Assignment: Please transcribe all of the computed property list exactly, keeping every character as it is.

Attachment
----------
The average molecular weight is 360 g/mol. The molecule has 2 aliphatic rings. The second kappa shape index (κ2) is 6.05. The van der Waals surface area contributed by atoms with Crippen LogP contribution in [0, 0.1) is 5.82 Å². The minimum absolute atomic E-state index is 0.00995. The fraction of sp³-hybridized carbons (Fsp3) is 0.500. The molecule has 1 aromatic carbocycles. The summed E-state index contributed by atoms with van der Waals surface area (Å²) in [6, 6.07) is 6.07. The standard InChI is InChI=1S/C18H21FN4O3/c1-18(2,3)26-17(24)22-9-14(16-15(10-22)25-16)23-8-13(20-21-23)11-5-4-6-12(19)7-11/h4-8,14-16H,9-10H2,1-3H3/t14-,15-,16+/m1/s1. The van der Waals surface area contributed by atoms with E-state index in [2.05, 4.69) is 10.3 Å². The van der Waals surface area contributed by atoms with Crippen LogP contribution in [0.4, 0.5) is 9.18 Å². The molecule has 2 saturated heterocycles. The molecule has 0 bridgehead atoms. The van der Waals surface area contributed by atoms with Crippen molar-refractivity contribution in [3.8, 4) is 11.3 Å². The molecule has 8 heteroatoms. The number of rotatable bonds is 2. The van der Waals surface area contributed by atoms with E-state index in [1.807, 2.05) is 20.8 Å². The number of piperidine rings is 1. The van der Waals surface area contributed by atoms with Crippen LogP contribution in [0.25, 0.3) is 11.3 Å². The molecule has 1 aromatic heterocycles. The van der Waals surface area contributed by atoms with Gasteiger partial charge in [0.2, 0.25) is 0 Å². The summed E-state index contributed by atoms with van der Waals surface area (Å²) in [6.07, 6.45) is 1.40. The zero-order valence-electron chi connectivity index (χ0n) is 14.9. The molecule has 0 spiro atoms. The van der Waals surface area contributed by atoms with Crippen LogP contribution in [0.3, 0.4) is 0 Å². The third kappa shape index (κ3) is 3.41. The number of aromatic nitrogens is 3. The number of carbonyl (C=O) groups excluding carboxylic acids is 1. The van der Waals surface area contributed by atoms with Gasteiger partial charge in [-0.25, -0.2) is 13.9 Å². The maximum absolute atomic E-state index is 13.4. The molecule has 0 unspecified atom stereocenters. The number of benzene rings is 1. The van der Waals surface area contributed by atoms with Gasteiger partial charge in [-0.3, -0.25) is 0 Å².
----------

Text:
The average molecular weight is 360 g/mol. The molecule has 2 aliphatic rings. The second kappa shape index (κ2) is 6.05. The van der Waals surface area contributed by atoms with Crippen LogP contribution in [0, 0.1) is 5.82 Å². The minimum absolute atomic E-state index is 0.00995. The fraction of sp³-hybridized carbons (Fsp3) is 0.500. The molecule has 1 aromatic carbocycles. The summed E-state index contributed by atoms with van der Waals surface area (Å²) in [6, 6.07) is 6.07. The standard InChI is InChI=1S/C18H21FN4O3/c1-18(2,3)26-17(24)22-9-14(16-15(10-22)25-16)23-8-13(20-21-23)11-5-4-6-12(19)7-11/h4-8,14-16H,9-10H2,1-3H3/t14-,15-,16+/m1/s1. The van der Waals surface area contributed by atoms with E-state index in [2.05, 4.69) is 10.3 Å². The van der Waals surface area contributed by atoms with Crippen LogP contribution in [0.4, 0.5) is 9.18 Å². The molecule has 2 saturated heterocycles. The molecule has 0 bridgehead atoms. The van der Waals surface area contributed by atoms with Crippen molar-refractivity contribution in [3.8, 4) is 11.3 Å². The molecule has 8 heteroatoms. The number of rotatable bonds is 2. The van der Waals surface area contributed by atoms with E-state index in [1.807, 2.05) is 20.8 Å². The number of piperidine rings is 1. The van der Waals surface area contributed by atoms with Crippen LogP contribution in [0.25, 0.3) is 11.3 Å². The molecule has 1 aromatic heterocycles. The van der Waals surface area contributed by atoms with Gasteiger partial charge in [0.2, 0.25) is 0 Å². The summed E-state index contributed by atoms with van der Waals surface area (Å²) in [6.07, 6.45) is 1.40. The zero-order valence-electron chi connectivity index (χ0n) is 14.9. The molecule has 0 spiro atoms. The van der Waals surface area contributed by atoms with Crippen LogP contribution in [0.3, 0.4) is 0 Å². The third kappa shape index (κ3) is 3.41. The number of aromatic nitrogens is 3. The number of carbonyl (C=O) groups excluding carboxylic acids is 1. The van der Waals surface area contributed by atoms with Gasteiger partial charge in [-0.25, -0.2) is 13.9 Å². The maximum absolute atomic E-state index is 13.4. The molecule has 0 unspecified atom stereocenters. The number of benzene rings is 1. The van der Waals surface area contributed by atoms with Gasteiger partial charge in [-0.3, -0.25) is 0 Å².